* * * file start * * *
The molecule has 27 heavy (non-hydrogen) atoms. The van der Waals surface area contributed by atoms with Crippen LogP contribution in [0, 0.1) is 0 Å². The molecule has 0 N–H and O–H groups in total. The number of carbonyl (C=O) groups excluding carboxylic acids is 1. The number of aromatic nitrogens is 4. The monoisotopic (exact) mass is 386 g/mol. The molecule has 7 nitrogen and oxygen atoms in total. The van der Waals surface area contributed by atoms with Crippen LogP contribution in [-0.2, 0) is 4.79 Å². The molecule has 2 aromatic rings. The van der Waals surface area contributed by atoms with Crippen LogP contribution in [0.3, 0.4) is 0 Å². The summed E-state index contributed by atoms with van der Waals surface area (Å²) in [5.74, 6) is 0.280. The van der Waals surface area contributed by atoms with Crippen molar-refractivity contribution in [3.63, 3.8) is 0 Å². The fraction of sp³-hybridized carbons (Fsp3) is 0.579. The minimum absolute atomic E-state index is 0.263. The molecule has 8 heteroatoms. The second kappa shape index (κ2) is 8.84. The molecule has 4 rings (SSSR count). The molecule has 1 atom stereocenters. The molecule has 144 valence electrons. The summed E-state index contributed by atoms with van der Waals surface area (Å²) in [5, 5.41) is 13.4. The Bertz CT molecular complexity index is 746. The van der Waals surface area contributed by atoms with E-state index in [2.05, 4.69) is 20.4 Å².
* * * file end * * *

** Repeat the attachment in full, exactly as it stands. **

The molecule has 27 heavy (non-hydrogen) atoms. The van der Waals surface area contributed by atoms with Crippen LogP contribution in [0, 0.1) is 0 Å². The molecule has 0 N–H and O–H groups in total. The number of carbonyl (C=O) groups excluding carboxylic acids is 1. The number of aromatic nitrogens is 4. The monoisotopic (exact) mass is 386 g/mol. The molecule has 7 nitrogen and oxygen atoms in total. The van der Waals surface area contributed by atoms with Crippen LogP contribution in [-0.2, 0) is 4.79 Å². The molecule has 2 aromatic rings. The van der Waals surface area contributed by atoms with Crippen LogP contribution in [0.3, 0.4) is 0 Å². The summed E-state index contributed by atoms with van der Waals surface area (Å²) in [5.74, 6) is 0.280. The van der Waals surface area contributed by atoms with Crippen molar-refractivity contribution in [3.63, 3.8) is 0 Å². The fraction of sp³-hybridized carbons (Fsp3) is 0.579. The minimum absolute atomic E-state index is 0.263. The molecule has 8 heteroatoms. The second kappa shape index (κ2) is 8.84. The molecule has 4 rings (SSSR count). The molecule has 1 atom stereocenters. The molecule has 144 valence electrons. The summed E-state index contributed by atoms with van der Waals surface area (Å²) in [5, 5.41) is 13.4. The Bertz CT molecular complexity index is 746. The van der Waals surface area contributed by atoms with E-state index in [2.05, 4.69) is 20.4 Å².